FILE - Johnson City Brewing Company Tennessee

The Johnson City Brewing Company

(The Center Square) – The Tennessee Senate unanimously passed a bill Wednesday that would expand craft breweries' ability to distribute their beer on their own.

The legislation was aimed to be a gateway for small brewers to grow on their own throughout the state, making them then more attractive to wholesalers, similar to a farm team in professional baseball, Tennessee Craft Brewers Guild Executive Director Sharon Cheek said.

Senate Bill 177, sponsored by Sen. Jon Lundberg, R-Bristol, will allow breweries to self-distribute 1,800 barrels of beer throughout the state each year without having to go through a wholesaler.

Current law allows breweries to self-distribute 25,000 barrels within their home county each year. But a smaller brewer now can stay under the 1,800 cap and distribute anywhere in Tennessee.

The bill was the result of negotiations between the Tennessee Malt Beverage Association, a coalition of the state’s beer distributors, and the Tennessee Craft Brewers Guild. 

The bill’s largest benefit could be for brewers in smaller counties looking to distribute to the state’s population centers.

“Tennessee has about 100 craft brewers with probably 75% of these brewers selling less than 700 barrels (31-gallon unit of measure) of beer a year,” said Rich Foge, president of the Tennessee Malt Beverage Association. “Simply put, these are small brewers, many of which sell the majority of the beer they produce in their taprooms.”

Some brewers self-distribute in their home county and use a wholesalers outside of that area. But for smaller brewers, it’s hard to get that first deal with a wholesaler. This bill, Cheek believes, will help those smaller brewers grow.

“That is a pathway to the market that we did not have in place previously,” she said. “We wanted to give them opportunity to scale it on their own.”

Lundberg credited Eric Latham of Johnson City Brewing Company with helping start the process to pass legislation.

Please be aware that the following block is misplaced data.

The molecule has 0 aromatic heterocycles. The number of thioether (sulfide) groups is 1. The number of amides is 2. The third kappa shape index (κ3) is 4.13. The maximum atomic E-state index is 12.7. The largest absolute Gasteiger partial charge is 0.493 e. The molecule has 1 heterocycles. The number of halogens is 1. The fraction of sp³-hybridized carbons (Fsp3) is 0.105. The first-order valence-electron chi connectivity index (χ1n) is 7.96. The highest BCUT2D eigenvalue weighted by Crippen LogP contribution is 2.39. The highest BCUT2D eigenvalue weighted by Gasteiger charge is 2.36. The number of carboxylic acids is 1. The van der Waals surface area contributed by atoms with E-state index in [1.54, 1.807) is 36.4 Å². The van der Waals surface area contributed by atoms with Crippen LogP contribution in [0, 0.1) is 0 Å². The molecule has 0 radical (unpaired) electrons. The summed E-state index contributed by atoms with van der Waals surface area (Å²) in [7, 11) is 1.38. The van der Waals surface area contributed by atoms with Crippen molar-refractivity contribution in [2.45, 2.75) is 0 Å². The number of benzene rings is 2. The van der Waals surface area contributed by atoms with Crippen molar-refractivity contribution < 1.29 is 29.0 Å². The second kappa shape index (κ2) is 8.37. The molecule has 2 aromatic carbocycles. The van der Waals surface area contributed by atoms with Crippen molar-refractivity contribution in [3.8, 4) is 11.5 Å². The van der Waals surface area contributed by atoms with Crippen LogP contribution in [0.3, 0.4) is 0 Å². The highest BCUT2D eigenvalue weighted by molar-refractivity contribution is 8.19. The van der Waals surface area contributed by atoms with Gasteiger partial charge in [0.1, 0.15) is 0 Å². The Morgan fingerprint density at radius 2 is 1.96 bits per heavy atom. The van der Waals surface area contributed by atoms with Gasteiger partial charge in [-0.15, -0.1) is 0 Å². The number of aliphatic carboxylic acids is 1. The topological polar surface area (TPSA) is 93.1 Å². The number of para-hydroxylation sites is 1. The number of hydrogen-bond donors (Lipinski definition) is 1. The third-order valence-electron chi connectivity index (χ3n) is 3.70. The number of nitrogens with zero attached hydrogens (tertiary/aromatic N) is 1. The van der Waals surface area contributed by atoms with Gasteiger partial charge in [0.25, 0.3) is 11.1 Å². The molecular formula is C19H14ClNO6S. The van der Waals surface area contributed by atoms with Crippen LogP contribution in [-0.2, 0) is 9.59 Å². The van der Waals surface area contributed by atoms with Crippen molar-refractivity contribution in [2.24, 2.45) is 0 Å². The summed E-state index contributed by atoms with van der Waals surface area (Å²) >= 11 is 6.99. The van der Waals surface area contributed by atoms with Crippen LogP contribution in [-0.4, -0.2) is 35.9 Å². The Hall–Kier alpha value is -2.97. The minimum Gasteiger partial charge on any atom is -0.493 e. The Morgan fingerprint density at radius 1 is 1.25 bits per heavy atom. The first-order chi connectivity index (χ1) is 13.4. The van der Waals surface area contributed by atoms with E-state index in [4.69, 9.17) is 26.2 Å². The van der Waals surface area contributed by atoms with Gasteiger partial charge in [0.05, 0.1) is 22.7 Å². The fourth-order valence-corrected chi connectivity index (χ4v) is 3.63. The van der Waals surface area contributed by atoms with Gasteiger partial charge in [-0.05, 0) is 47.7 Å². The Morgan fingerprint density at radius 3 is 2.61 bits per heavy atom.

“The statewide distribution of 1,800 barrels is a tremendous step for these small brewers,” Foge said. “The Tennessee General Assembly's Fiscal Memorandum prepared for SB177/HB189 assumes at least 23 current brewers will expand their self-distribution should this bill pass.”

Carl Meier of Black Abbey Brewing Company in Nashville headed a committee with the Tennessee Craft Brewers Guild that worked on the legislation.

“While this legislation does not affect the way Black Abbey does business directly, it is very good for Tennessee small business and Tennessee breweries,” Meier said.

Meier said Johnson City Brewing was having issues with distribution based on the previous laws. So Latham reached out to Lundberg three years ago, and the process for the legislation began, but several bills based on previous wine distribution legislation failed.

This time, after negotiation with the wholesalers’ organization upfront, Cheek said it was the perfect time to find success in a legislative environment where helping the small businesses that have struggled through the COVID-19 pandemic has become a large priority.

Johnson City Brewing was having issues finding the right distributor, and the laws did not allow them to self-distribute to the tri-cities across county lines in Bristol, Johnson City and Kingsport.

The new bill will allow smaller breweries in the growing craft beer industry to prove itself in a region before working out a contract with a distributor if they grow to that point, Meier said. When Black Abbey opened in 2013, there were fewer than 60 craft brewers in the state. Now, Meier said, there are 115.

“It’s a great opportunity for breweries to be able to grow within the framework of the law,” Meier said.

The 1,800 barrel self-distribution cap does not count beer sold in taprooms or sold outside the state. It also does not prevent a brewery from working with a wholesaler before hitting the 1,800-barrel limit or impacting current contracts with wholesalers.

The House is considering a similar bill.